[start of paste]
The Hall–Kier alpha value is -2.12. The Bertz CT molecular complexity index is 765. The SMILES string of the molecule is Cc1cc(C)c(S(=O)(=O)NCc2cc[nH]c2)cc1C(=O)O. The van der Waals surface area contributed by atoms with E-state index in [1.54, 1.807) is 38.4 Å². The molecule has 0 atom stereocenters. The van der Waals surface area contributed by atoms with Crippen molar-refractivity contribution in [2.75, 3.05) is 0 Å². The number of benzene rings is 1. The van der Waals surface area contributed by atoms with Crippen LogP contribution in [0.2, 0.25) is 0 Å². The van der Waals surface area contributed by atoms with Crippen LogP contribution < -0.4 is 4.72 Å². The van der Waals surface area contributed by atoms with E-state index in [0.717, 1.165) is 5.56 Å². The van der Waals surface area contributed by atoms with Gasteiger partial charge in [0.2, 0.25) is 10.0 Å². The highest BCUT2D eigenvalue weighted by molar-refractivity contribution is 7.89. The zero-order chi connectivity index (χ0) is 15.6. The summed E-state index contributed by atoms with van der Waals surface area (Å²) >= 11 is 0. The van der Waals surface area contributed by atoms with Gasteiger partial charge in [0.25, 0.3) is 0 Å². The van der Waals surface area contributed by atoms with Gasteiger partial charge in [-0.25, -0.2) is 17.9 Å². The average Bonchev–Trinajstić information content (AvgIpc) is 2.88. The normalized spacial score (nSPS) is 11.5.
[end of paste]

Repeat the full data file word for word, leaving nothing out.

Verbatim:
The Hall–Kier alpha value is -2.12. The Bertz CT molecular complexity index is 765. The SMILES string of the molecule is Cc1cc(C)c(S(=O)(=O)NCc2cc[nH]c2)cc1C(=O)O. The van der Waals surface area contributed by atoms with E-state index in [1.54, 1.807) is 38.4 Å². The molecule has 0 atom stereocenters. The van der Waals surface area contributed by atoms with Crippen molar-refractivity contribution in [2.75, 3.05) is 0 Å². The number of benzene rings is 1. The van der Waals surface area contributed by atoms with Crippen LogP contribution in [0.2, 0.25) is 0 Å². The van der Waals surface area contributed by atoms with Crippen LogP contribution < -0.4 is 4.72 Å². The van der Waals surface area contributed by atoms with E-state index in [0.717, 1.165) is 5.56 Å². The van der Waals surface area contributed by atoms with Gasteiger partial charge in [0.2, 0.25) is 10.0 Å². The highest BCUT2D eigenvalue weighted by molar-refractivity contribution is 7.89. The zero-order chi connectivity index (χ0) is 15.6. The summed E-state index contributed by atoms with van der Waals surface area (Å²) >= 11 is 0. The van der Waals surface area contributed by atoms with Gasteiger partial charge in [0.25, 0.3) is 0 Å². The van der Waals surface area contributed by atoms with Gasteiger partial charge in [-0.25, -0.2) is 17.9 Å². The average Bonchev–Trinajstić information content (AvgIpc) is 2.88. The normalized spacial score (nSPS) is 11.5.